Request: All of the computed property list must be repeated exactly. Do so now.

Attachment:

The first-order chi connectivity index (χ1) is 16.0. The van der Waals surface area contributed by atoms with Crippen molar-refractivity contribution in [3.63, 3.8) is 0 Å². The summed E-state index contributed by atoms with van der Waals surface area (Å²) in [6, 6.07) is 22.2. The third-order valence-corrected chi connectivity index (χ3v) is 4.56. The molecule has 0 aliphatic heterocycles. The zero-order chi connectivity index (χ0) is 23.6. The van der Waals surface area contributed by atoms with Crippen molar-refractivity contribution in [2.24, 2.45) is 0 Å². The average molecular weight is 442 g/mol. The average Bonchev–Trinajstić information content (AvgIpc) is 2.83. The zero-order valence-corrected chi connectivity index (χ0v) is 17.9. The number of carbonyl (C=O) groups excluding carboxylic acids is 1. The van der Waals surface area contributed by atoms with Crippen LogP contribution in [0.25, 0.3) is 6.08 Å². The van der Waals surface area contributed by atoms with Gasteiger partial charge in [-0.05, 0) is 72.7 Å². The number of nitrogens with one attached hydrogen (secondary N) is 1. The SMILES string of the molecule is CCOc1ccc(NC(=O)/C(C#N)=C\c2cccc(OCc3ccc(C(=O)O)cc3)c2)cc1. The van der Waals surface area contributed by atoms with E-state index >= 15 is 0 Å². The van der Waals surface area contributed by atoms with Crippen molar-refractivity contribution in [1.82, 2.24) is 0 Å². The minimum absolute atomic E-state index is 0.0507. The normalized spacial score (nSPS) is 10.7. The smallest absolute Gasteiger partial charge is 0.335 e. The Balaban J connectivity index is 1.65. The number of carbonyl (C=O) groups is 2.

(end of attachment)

The first-order chi connectivity index (χ1) is 16.0. The van der Waals surface area contributed by atoms with Crippen molar-refractivity contribution in [3.63, 3.8) is 0 Å². The summed E-state index contributed by atoms with van der Waals surface area (Å²) in [6, 6.07) is 22.2. The third-order valence-corrected chi connectivity index (χ3v) is 4.56. The molecule has 0 aliphatic heterocycles. The zero-order chi connectivity index (χ0) is 23.6. The van der Waals surface area contributed by atoms with Crippen molar-refractivity contribution in [2.24, 2.45) is 0 Å². The average molecular weight is 442 g/mol. The average Bonchev–Trinajstić information content (AvgIpc) is 2.83. The zero-order valence-corrected chi connectivity index (χ0v) is 17.9. The number of carbonyl (C=O) groups excluding carboxylic acids is 1. The van der Waals surface area contributed by atoms with Crippen LogP contribution in [0.25, 0.3) is 6.08 Å². The van der Waals surface area contributed by atoms with Gasteiger partial charge in [-0.05, 0) is 72.7 Å². The number of nitrogens with one attached hydrogen (secondary N) is 1. The SMILES string of the molecule is CCOc1ccc(NC(=O)/C(C#N)=C\c2cccc(OCc3ccc(C(=O)O)cc3)c2)cc1. The van der Waals surface area contributed by atoms with E-state index >= 15 is 0 Å². The van der Waals surface area contributed by atoms with Crippen molar-refractivity contribution in [1.82, 2.24) is 0 Å². The minimum absolute atomic E-state index is 0.0507. The normalized spacial score (nSPS) is 10.7. The smallest absolute Gasteiger partial charge is 0.335 e. The Balaban J connectivity index is 1.65. The number of carbonyl (C=O) groups is 2.